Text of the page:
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Bargaining sessions between the Chicago Teacher's Union and the city started late and ended early on Thursday, the first day students missed classes with their teachers on strike, causing Mayor Lori Lightfoot to question the union’s sense of urgency. 

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Mayor Lori Lightfoot, center, and Chicago Public Schools CEO Janice Jackson, right, appear on “Chicago Tonight.” (WTTW News)

Mayor Lori Lightfoot on Wednesday again accused the Chicago Teachers Union of ignoring the city’s contract proposals – but said a strike isn’t a foregone conclusion. Lightfoot and CPS CEO Janice Jackson join “Chicago Tonight” in conversation.

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This file photo from 2015 shows a protest over mental health care in Chicago. (WTTW News)

Will Mayor Lori Lightfoot keep her campaign promise to reopen the six mental health clinics closed in 2012 by her predecessor? Or is there or is there a better approach to treating mental illnesses?

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On Monday, Oct. 7, 2019, Mayor Lori Lightfoot said the Chicago Teachers Union must offer a comprehensive response to the city’s contract proposal before bargaining can move forward. (WTTW News)

With the clock ticking down toward a potential teachers strike, Mayor Lori Lightfoot on Monday expressed her “significant concern” that Chicago Teachers Union leadership isn’t participating properly in ongoing contract negotiations.

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File photos of Chicago Public Schools CEO Janice Jackson, left, and Chicago Teachers Union President Jesse Sharkey. (WTTW News)

Ninety-four percent of Chicago Teachers Union members voted to authorize a walkout, according to preliminary results announced Thursday night at the CTU headquarters.

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(Wikimedia Commons)

Less than 1% of Chicago crosswalks have accessible pedestrian signals. A new lawsuit filed against the city claims that’s indicative of a “systemic failure.”

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Ald. Anthony Beale appears on “Chicago Tonight” on Sept. 23, 2019.

In a recent op-ed published in the Chicago Sun-Times, Ald. Anthony Beale outlined his frustrations with Mayor Lori Lightfoot. Beale joins “Chicago Tonight” in conversation.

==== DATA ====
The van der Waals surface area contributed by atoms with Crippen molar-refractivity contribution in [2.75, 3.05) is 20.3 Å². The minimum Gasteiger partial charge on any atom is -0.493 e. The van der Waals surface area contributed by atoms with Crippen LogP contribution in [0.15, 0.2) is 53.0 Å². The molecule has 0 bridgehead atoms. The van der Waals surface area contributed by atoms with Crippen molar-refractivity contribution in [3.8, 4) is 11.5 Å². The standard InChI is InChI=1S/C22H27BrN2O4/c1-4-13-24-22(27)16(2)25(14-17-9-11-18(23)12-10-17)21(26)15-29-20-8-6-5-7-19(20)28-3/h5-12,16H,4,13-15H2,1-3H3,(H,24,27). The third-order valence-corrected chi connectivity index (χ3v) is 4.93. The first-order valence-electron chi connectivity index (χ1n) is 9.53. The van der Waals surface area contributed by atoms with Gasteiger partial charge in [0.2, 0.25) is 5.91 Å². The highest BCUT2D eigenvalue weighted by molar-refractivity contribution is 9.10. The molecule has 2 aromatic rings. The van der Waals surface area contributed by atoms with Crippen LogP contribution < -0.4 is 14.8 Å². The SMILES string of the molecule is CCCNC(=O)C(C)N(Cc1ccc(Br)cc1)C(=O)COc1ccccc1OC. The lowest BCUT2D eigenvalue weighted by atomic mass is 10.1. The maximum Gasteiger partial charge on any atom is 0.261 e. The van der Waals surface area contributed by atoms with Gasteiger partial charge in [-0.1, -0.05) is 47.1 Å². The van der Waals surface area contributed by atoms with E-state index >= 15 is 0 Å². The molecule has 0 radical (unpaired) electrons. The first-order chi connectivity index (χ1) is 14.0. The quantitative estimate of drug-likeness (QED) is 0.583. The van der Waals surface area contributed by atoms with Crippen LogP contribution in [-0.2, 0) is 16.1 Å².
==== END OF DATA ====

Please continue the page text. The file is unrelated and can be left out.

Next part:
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The mayor proposes to exclude marijuana sales in the Loop. A proposed ban on e-cigarettes leads to a testy debate in City Council. Climate change prompts a massive walkout. And the Cubs’ playoff hopes are on life support.

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Are there early signs of a revolt that could make life harder for Chicago’s mayor? Our politics team takes on that story and more in our weekly roundtable.

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Mayor Lori Lightfoot speaks to the media following a City Council meeting Wednesday, Sept. 18, 2019. (WTTW News)

Chicago’s mayor and aldermen are vowing to take strict action on vaping while welcoming the sale of cannabis. Those two vices dominated the discussion during Wednesday’s City Council meeting.

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The Lightfoot administration makes its first moves to regulate the recreational marijuana industry, releasing guidelines on where the new businesses can locate. And here’s the catch: they’re all outside the city’s central business district.

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(lindsayfox / Pixabay)

As underage vaping and hospitalizations linked to vaping continue to rise, Mayor Lori Lightfoot is calling for a citywide ban on flavored e-cigarette products. “The dangers are manifesting themselves literally every day. We must act and we will,” she said.

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Can Chicago eliminate deadly traffic crashes? It’s trying. (Petr Kratochvil / Public Domain Pictures)

Mayor Lori Lightfoot said the city plans to act with a sense of urgency on it’s just-announced Vision Zero safety plan, a $6 million effort to eliminate the number of traffic-induced serious injuries and deaths.

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(ruifo / Flickr)

In her “State of the City” speech last week, Chicago Mayor Lori Lightfoot said she wants to reduce traffic congestion in the city – and make money in the process. Could congestion pricing come to Chicago?

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Chicago students returned to their classrooms this week, but there are early signs they could be back on break come early October. Our politics team takes on that story and more in our weekly roundtable.

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Mayor Lightfoot unveils an $838 million budget gap. Chicago Public Schools approves its budget despite threats of a teachers strike. The Bears begin the countdown to opening night against the Packers.

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